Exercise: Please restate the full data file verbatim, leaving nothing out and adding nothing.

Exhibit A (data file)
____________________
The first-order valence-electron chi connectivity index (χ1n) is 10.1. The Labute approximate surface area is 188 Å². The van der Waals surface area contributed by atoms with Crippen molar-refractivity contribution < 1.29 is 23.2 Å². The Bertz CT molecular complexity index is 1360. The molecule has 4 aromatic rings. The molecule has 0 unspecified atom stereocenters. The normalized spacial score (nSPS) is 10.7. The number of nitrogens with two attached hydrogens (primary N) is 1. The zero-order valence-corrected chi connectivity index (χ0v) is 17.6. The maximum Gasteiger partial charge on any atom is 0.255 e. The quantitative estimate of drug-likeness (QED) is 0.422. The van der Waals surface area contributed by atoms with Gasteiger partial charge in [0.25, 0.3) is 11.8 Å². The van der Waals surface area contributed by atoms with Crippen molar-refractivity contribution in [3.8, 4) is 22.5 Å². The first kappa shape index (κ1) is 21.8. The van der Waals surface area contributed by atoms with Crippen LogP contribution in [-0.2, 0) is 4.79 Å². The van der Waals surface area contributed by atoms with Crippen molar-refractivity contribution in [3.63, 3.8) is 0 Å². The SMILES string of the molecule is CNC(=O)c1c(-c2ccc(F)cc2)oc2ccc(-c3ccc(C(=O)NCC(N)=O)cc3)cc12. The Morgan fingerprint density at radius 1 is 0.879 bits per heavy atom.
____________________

The first-order valence-electron chi connectivity index (χ1n) is 10.1. The Labute approximate surface area is 188 Å². The van der Waals surface area contributed by atoms with Crippen molar-refractivity contribution < 1.29 is 23.2 Å². The Bertz CT molecular complexity index is 1360. The molecule has 4 aromatic rings. The molecule has 0 unspecified atom stereocenters. The normalized spacial score (nSPS) is 10.7. The number of nitrogens with two attached hydrogens (primary N) is 1. The zero-order valence-corrected chi connectivity index (χ0v) is 17.6. The maximum Gasteiger partial charge on any atom is 0.255 e. The quantitative estimate of drug-likeness (QED) is 0.422. The van der Waals surface area contributed by atoms with Gasteiger partial charge in [0.25, 0.3) is 11.8 Å². The van der Waals surface area contributed by atoms with Crippen molar-refractivity contribution in [3.8, 4) is 22.5 Å². The first kappa shape index (κ1) is 21.8. The van der Waals surface area contributed by atoms with Crippen LogP contribution in [-0.2, 0) is 4.79 Å². The van der Waals surface area contributed by atoms with Crippen molar-refractivity contribution in [3.63, 3.8) is 0 Å². The SMILES string of the molecule is CNC(=O)c1c(-c2ccc(F)cc2)oc2ccc(-c3ccc(C(=O)NCC(N)=O)cc3)cc12. The Morgan fingerprint density at radius 1 is 0.879 bits per heavy atom.